Plymouth Married Quarters: 1904-1906

Discussion in 'History' started by fangio, Jan 13, 2010.

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  1. Re: Welcome to Naval History

    Good afternoon all.

    Not sure if I am in the right place or not, but here goes.

    I am doing some family research and find that my grandfather signed up in the RN on 1st August 1904, and then got himself married on 19th November 1904.

    My grandparents were married at Devonport Registra office in Plymouth when he was shown (from his RN service records) that he was serving on HMS Defiance. My research has shown that Defiance at that time was a torpedo school.

    He served until 1926 at which time he drew a pension for 12 years service. I have spoken to someone some time ago in Naval Records who told me that it was fairly common practice in the Navy during those years for a well qualified electrician (which he was) to drop in and out of service to go work somewhere else. I think he probably did this and joined with the Merchant Navy. The only photo I have of him is in a naval uniform with a cap badge which may or may not be RN - but could be White Star Line.

    My grandmother went to Australia in 1906 and then again in 1908 by which time she was very heavily with child - my mother. Grandfather followed on another ship a few months later and my mother was born in December 1908.

    What I am having trouble with is what sort of living arrangements would have been possible for them as a married couple at that time (1904-1906) when he was serving on Defiance, Doris and Vivid. Were 'married quarters' available at that time? Or what?

    Any information which anyone out there can give or pointers to local records in the Plymouth are would be gratefully received.

  2. Re: Welcome to Naval History

    fangio - I suspect that married quarters were not available to other than the most senior RN personnel during your grandfather's time although they were available to the soldier. I do know that a marriage allowance was paid during much of the last century, initially to sailors but later on to naval officers as well, and this was intended to support the running of a family home away from the mess or barracks. However, no one was eligible until they reached the age of 25.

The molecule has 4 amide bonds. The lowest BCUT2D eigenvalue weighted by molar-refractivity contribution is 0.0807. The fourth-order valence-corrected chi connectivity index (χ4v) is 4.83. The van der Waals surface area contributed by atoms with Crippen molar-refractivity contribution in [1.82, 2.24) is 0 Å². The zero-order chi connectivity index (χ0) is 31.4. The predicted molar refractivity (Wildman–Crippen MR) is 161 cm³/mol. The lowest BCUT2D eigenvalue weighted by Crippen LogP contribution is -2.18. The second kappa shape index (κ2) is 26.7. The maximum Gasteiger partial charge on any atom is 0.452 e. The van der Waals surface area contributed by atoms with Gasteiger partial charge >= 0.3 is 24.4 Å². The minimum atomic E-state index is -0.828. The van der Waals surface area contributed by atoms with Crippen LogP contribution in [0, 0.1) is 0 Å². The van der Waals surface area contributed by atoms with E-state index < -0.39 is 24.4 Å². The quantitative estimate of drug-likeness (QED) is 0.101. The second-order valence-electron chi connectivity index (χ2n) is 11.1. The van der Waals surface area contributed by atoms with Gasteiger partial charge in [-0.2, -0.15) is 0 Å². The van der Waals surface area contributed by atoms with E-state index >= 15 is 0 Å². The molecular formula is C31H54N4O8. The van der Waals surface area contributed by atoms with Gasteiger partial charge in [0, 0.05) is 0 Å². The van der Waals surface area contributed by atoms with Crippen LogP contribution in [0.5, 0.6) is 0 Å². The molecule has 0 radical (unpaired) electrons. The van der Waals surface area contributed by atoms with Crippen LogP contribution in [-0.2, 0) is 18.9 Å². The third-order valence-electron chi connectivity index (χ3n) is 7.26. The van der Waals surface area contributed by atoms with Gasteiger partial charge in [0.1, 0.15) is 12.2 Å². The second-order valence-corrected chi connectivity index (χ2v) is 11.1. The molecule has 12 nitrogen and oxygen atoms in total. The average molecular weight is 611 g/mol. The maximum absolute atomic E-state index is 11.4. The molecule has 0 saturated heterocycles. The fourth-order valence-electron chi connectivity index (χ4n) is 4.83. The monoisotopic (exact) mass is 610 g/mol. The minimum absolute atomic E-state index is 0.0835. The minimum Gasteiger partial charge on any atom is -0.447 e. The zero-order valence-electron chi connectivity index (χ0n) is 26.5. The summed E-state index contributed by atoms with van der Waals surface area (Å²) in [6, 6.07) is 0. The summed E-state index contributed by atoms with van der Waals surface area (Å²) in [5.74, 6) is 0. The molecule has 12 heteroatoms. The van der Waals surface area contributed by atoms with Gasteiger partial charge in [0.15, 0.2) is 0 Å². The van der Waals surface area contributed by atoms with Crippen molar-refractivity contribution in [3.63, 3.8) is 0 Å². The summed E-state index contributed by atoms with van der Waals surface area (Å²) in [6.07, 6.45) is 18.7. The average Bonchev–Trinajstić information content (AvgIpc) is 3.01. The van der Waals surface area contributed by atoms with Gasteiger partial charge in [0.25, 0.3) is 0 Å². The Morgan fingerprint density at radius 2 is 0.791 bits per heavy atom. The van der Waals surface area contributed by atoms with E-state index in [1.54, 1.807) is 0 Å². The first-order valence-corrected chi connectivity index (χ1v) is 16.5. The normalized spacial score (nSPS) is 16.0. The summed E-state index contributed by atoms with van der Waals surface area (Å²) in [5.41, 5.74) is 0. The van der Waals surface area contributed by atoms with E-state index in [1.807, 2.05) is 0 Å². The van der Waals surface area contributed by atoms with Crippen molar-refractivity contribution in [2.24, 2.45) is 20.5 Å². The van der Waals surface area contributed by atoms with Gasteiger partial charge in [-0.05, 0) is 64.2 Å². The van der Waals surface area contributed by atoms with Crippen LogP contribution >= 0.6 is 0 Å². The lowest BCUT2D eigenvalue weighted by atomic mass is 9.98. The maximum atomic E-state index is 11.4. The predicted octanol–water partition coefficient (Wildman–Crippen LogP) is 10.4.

This excerpt from Hansard, recorded during a Navy Supplementary Estimate finance debate on in the House of Commons on 22 March 1938, may be of help (link):

  3. Re: Welcome to Naval History

    Naval Gazer (wish I had thougth of that name!)

    Many thanks for your reply. It makes things a little clearer now - at least I can concentrate on the Plymouth area now for my next bit of research.

    It seems that at some point in early 1906 my grandmother left the UK and landed in Australia then came back. Must have been the heat.

    She then went back out there after becoming pregnant and arrived for a second and final time in July 1908, and he joined her in December that year. Just in time for the birth of my mother.

    Unfortunately in 1912 grandmother died leaving my mother to be sent back to the UK at the age of four in the hands of a single lady. Grandfather was nowhere to be found by the legal authorities at that time. Judging from the information on the death certificate I assume that the man who did the legal legwork in getting my mother back here was not totally familiar with the family details - as he got some of them wrong.

    The other problem I have is trying to find grandfather after the time he started to draw his pension in 1926.

    He was injured in the Battle of Jutland in 1916 and this is on his service record, but try as I may I cannot get any response out of the naval records department to give me an address of where and when his last pension payments were made. If I could get that information then I would at least be able to know when he died.

    Many thanks again for your help in this matter.
  4. sgtpepperband

    sgtpepperband War Hero Moderator Book Reviewer

    Mod Edit:

    Split from original thread, for clarity.


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